Pat Conte's informative notes to Yazoo's CD reissue of Washington Phillips' 'I am born to preach the gospel' (Yazoo 2003)include a description of the dulceola and a reprint of an advert for the dulceola (complete with picture and described as 'A Miniature Grand Piano'). The advert appeared in the prestigious magazine 'The Etude' in 1907. The inventor was David P. Boyd who left his tyre business and family company to produce the doceola as an aid to beginning pianists. The following excerpt may be of interest:
'The dolceola was constructed of a zither-like body with 60 wire strings with a housing atop it similar to an autoharp holding, instead of bars, 25 chromatic notes on a miniature keyboard for the right hand. For the left hand, there was a setup for 7 chords played in cluster of three keys each giving the three notes of the chord, a tonic note or root and the fifth. Boyd based the tuning on Eb in an effort to give a comfortable range for accompaniment of both male and female voice. Its setup would also allow for easy progression in C minor to facilitate singing. Phillips had limited the breadth of his chordal possibilities by tending to remain a full step removed from Eb (as Boyd had engineered the system). Conversely, as he preferred F# for most of his accompaniments throughout his repertoire, the penatonic scale he predominantly set to his work affords him a marked virtuosity in the reliance of mainly black key for the right hand'.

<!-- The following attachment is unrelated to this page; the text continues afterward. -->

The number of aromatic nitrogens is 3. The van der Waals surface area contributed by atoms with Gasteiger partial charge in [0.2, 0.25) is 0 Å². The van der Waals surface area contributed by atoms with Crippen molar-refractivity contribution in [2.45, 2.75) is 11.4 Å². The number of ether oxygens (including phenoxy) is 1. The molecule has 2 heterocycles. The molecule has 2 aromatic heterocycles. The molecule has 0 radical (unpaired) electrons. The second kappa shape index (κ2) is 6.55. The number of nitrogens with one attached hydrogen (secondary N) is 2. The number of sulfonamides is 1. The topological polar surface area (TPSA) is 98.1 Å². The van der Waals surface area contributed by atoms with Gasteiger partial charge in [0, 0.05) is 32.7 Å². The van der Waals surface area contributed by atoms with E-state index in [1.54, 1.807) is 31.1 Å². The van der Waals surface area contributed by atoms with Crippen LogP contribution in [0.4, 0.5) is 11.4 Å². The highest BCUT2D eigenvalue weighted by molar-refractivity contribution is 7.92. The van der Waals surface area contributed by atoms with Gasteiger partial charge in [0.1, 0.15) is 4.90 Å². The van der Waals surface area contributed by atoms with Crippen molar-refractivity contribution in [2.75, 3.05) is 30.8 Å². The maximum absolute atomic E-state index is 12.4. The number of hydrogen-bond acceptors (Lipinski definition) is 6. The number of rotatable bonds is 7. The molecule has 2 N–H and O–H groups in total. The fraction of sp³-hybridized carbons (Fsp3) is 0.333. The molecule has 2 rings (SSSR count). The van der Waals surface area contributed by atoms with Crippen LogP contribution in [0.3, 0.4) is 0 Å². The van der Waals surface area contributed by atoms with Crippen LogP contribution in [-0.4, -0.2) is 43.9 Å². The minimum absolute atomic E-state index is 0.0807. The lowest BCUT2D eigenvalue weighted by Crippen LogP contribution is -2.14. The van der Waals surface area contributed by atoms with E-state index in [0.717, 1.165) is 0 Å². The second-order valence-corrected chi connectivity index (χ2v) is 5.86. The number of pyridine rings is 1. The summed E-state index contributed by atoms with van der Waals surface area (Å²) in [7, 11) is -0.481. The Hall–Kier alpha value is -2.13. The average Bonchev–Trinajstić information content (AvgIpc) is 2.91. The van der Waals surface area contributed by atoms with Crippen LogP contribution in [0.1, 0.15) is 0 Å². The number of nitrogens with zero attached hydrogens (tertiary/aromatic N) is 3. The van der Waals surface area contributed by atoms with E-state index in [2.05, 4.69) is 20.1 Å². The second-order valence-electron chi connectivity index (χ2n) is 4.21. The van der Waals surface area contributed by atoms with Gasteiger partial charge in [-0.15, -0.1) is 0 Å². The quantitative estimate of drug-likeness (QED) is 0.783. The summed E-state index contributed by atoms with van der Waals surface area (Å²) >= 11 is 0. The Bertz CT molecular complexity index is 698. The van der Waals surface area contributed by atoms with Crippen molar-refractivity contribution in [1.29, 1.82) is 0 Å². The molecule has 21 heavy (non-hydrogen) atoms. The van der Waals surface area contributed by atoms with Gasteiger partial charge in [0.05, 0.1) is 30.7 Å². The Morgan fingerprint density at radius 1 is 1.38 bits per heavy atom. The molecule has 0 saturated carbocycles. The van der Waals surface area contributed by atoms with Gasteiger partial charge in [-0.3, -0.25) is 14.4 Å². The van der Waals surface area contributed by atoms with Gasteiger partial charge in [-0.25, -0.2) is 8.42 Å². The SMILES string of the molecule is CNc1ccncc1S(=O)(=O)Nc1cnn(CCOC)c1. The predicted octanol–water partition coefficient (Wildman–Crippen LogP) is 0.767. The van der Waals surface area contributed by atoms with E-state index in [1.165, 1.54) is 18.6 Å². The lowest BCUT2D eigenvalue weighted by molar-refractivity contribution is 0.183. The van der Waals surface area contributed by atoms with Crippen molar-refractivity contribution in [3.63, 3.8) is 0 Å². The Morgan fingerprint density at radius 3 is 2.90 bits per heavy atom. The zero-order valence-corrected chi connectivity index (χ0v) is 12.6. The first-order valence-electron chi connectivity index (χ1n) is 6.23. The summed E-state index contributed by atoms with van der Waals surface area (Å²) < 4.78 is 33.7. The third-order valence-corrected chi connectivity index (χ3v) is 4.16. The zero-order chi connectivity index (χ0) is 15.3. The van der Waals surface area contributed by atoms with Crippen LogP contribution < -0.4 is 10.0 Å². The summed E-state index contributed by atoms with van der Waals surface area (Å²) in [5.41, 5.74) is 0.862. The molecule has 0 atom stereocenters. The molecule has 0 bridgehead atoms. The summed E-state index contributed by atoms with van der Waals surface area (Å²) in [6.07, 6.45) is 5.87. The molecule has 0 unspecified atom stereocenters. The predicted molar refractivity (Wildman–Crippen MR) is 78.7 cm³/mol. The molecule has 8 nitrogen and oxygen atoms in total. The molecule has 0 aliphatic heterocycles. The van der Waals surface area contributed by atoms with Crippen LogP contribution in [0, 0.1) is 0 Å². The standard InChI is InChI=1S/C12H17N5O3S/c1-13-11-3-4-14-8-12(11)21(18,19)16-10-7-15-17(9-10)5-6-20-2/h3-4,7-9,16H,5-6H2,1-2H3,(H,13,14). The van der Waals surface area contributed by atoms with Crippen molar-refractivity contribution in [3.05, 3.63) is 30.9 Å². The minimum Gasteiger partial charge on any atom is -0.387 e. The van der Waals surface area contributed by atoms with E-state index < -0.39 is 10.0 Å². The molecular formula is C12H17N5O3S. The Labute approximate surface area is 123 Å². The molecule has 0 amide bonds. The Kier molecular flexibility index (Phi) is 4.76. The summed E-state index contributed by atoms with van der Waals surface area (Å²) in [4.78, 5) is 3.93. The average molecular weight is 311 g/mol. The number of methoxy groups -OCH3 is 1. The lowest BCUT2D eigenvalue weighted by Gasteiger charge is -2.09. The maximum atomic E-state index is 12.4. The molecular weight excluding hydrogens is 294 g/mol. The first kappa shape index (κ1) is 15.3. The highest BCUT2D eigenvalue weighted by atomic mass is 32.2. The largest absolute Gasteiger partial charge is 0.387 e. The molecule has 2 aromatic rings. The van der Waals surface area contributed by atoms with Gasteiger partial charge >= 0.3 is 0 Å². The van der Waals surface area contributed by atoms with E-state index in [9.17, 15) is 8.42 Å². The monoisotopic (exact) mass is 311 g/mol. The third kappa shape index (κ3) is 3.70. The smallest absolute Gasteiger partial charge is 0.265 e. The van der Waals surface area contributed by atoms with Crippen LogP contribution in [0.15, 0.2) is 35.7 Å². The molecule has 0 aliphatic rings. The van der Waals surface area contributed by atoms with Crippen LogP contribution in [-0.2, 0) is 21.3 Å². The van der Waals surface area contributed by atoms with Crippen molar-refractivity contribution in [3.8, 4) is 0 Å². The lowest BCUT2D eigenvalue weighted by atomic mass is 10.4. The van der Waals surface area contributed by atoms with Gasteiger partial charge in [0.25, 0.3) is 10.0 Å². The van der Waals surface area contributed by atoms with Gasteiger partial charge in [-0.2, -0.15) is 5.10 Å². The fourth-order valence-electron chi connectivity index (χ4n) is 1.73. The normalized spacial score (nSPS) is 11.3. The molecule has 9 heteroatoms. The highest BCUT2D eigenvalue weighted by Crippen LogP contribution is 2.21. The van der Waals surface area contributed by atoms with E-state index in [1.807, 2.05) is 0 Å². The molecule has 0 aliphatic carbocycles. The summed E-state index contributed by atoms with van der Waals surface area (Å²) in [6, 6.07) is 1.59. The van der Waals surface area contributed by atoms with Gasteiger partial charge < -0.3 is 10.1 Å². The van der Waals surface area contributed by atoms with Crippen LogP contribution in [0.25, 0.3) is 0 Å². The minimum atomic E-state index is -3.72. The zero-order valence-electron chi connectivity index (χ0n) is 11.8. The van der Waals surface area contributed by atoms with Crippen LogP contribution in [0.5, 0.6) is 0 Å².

Conte does not mention Paul Mason Howard by name, but simply says '... the dolceola was used on one other session in the 1940s by a white pianist accompanying Leadbelly (and even then erroneously described as a zither)'.